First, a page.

Piqua Historical Area, Piqua
Visitors can explore the preserved farmstead of John Johnston, Western Ohio's United States Indian Agent from 1812 to 1829. The Piqua Historical Area also contains an Adena ring-shaped mound, museum exhibits about the Eastern Woodland Indians, artifacts from the canal era, and a restored portion of the Miami and Erie Canal.
Lockington Locks, Columbus
The canal locks for part of the Miami and Erie Canal System are excellently preserved in the Lockington Locks park. Visitors can view the locks, the lockmaster's house, and a dry-dock basin located near the canal.
Miamisburg Mound, Miamisburg
Visitors are permitted to climb to the summit of Miamisburg mound, Ohio's largest conical burial mound. Archeological excavations of nearby sites have proposed that the Adena culture created the mound.
SunWatch Indian Village is a reconstruction of a Fort Ancient (late prehistoric) Indian village occupied 800 years ago. The reconstruction includes homes, a portion of a stockade, native plant gardens, and astronomical posts used by Native Americans as a calendar. The archeological park also features an interpretive museum with many artifacts from the site. Educational programs include simulated archeological field work for children, students, and adults.
Enon Mound, Enon
Enon Mound is a large mound located in a traffic circle of the town of Enon. The 30-foot Adena mound is fenced off from the road, but can be easily viewed from curbside parking off of Mound Circle Drive.
For More Information Contact: Village of Enon, 363 E. Main Street, Enon, OH 45323; 937-864-7870
Cedar Bog Nature Preserve, Urbana
Cedar Bog Nature Preserve offers a glimpse of what Ohio's environment may have looked like to its inhabitants 10,000 years ago. As one of the last examples of the boreal and prairie fen complex in Ohio, the preserve hosts numerous rare plant species. The preserve is also the rough geographic center of occupation for the prehistoric Indian cultures of Ohio. Most likely, the preserve's resources were used by people for thousands of years. As a present-day remnant of the last Ice Age, the Cedar Bog transports visitors back to a time when mastadons still roamed Ohio and fed on the rich foliage in this unique area.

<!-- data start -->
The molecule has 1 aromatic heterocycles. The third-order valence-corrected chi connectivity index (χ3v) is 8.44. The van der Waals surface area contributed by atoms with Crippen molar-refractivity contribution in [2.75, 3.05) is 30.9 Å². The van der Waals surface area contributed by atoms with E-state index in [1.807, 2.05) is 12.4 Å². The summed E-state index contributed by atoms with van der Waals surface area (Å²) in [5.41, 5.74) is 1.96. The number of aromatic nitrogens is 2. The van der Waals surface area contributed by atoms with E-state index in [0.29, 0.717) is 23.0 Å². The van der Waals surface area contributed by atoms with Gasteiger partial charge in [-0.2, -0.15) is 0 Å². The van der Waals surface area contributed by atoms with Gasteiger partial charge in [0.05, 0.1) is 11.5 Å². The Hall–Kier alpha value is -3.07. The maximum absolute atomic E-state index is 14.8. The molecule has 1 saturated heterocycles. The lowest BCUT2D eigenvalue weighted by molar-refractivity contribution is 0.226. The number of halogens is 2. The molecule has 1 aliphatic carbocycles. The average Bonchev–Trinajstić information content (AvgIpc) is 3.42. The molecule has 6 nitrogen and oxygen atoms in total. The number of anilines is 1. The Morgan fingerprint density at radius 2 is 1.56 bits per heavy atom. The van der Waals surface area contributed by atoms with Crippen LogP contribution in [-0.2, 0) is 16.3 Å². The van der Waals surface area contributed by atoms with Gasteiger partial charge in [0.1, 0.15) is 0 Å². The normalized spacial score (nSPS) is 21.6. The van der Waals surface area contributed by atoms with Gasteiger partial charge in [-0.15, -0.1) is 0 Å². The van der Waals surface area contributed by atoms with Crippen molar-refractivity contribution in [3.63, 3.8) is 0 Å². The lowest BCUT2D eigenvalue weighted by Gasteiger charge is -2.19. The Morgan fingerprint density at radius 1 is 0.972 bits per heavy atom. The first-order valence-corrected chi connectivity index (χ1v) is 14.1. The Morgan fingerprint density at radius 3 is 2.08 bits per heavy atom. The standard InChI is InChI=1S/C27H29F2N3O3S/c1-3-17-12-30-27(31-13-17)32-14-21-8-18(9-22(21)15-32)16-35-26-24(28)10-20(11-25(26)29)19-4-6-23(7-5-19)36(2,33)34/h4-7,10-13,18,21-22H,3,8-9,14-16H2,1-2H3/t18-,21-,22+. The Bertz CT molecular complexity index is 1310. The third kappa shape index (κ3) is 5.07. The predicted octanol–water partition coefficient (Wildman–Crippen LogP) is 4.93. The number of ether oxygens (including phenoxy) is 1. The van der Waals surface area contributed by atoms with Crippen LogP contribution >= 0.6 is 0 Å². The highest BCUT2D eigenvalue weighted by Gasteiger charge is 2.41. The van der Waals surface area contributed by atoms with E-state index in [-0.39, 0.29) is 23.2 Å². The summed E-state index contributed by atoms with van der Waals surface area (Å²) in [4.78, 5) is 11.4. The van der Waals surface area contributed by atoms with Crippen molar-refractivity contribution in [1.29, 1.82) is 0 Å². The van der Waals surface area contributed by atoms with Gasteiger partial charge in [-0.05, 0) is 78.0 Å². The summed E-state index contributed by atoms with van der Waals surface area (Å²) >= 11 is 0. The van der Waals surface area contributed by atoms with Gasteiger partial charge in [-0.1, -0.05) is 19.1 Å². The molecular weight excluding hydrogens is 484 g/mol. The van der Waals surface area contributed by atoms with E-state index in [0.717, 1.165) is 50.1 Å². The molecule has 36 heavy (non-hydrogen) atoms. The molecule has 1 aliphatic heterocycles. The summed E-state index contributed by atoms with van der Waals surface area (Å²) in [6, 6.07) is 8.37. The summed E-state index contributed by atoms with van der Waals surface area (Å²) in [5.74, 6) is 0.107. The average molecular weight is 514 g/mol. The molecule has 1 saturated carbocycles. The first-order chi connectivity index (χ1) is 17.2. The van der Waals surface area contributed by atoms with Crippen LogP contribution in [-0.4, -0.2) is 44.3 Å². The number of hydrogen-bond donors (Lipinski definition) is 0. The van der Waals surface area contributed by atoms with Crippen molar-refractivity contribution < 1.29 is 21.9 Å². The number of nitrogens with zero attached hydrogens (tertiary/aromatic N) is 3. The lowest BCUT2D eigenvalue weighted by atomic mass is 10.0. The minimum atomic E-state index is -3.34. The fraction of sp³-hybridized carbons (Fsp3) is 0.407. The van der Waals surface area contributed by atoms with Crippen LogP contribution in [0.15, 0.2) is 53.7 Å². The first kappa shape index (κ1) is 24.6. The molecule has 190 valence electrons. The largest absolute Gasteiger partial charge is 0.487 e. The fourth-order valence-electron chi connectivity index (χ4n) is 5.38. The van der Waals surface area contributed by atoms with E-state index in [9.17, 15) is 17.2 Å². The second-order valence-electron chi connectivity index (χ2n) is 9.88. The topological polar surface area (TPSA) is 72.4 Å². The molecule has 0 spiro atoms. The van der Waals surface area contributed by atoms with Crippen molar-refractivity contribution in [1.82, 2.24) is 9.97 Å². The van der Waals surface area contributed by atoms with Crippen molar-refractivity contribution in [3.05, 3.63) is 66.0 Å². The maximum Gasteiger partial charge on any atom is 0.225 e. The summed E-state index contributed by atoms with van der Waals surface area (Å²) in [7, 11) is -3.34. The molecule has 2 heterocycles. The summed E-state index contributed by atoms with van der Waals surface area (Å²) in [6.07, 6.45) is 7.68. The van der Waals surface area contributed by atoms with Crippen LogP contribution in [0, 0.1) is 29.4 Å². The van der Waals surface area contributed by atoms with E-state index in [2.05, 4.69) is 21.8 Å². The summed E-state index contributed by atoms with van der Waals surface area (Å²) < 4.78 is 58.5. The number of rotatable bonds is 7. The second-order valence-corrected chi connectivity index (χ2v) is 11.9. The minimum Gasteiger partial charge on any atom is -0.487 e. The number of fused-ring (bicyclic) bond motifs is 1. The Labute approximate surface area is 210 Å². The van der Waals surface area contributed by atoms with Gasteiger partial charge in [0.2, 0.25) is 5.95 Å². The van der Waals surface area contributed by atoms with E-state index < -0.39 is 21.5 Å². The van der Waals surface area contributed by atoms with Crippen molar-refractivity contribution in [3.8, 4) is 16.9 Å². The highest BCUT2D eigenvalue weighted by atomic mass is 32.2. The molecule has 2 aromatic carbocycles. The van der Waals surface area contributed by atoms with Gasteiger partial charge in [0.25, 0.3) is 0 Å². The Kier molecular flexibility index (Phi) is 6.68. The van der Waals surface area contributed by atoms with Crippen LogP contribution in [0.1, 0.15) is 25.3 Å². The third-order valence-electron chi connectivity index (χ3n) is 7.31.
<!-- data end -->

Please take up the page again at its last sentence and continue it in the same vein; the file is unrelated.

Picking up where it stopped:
Indian Mound Reserve, Cedarville
Indian Mound Reserve hosts two impressive mounds. The Williamson Mound was most likely constructed by the Adena Culture and Pollock Works appears to be Hopewell. Historic maps indicate that additional mounds and a series of smaller, semi-circular embankments were also present. Visitors can also see a 19th-century log structure and the ruins of flour and paper mills.
For More Information Contact: Greene County Park District, 651 Dayton-Xenia Road, Xenia, OH 45385; 513-376-7441
Shrum Mound, Columbus
Shrum Mound is a well-preserved example of a conical mound constructed by the Adena Culture peoples. The mound is approximately 100 feet in diameter and stands approximately 20 feet tall. Visitors can climb steps to the top of the mound, which is situated in Campbell Park in the City of Columbus.
Highbanks Park Earthworks, Columbus
Highbanks Park is a beautiful park adjacent to the Olentangy River. Two mounds associated with the Adena Culture and a semi-circular earthen embankment associated with the Cole Culture are the archeological features in this park. Visitors can follow trails in the park to these earthworks. A Nature Center at the entrance of the park provides interpretive exhibits on the archeological sites within the park.
Ohio Historical Center, Columbus
The Ohio Historical Center houses many exhibits dealing with the state's history. Visitors can learn about midwest prehistoric cultures, Ohio's natural history, and industrialization through the museum's interpretive exhibits and impressive artifact displays. Museum collections can also be accessed through an online catalog.
Battelle Archaeology Park, Columbus
Battelle Archaeology Park is an interactive museum that offers special educational and public programming. Park activities and exhibits explore the prehistoric and historic past of American Indians in Ohio. Although general access is limited, visitors may be able to participate in several programs offered to the public.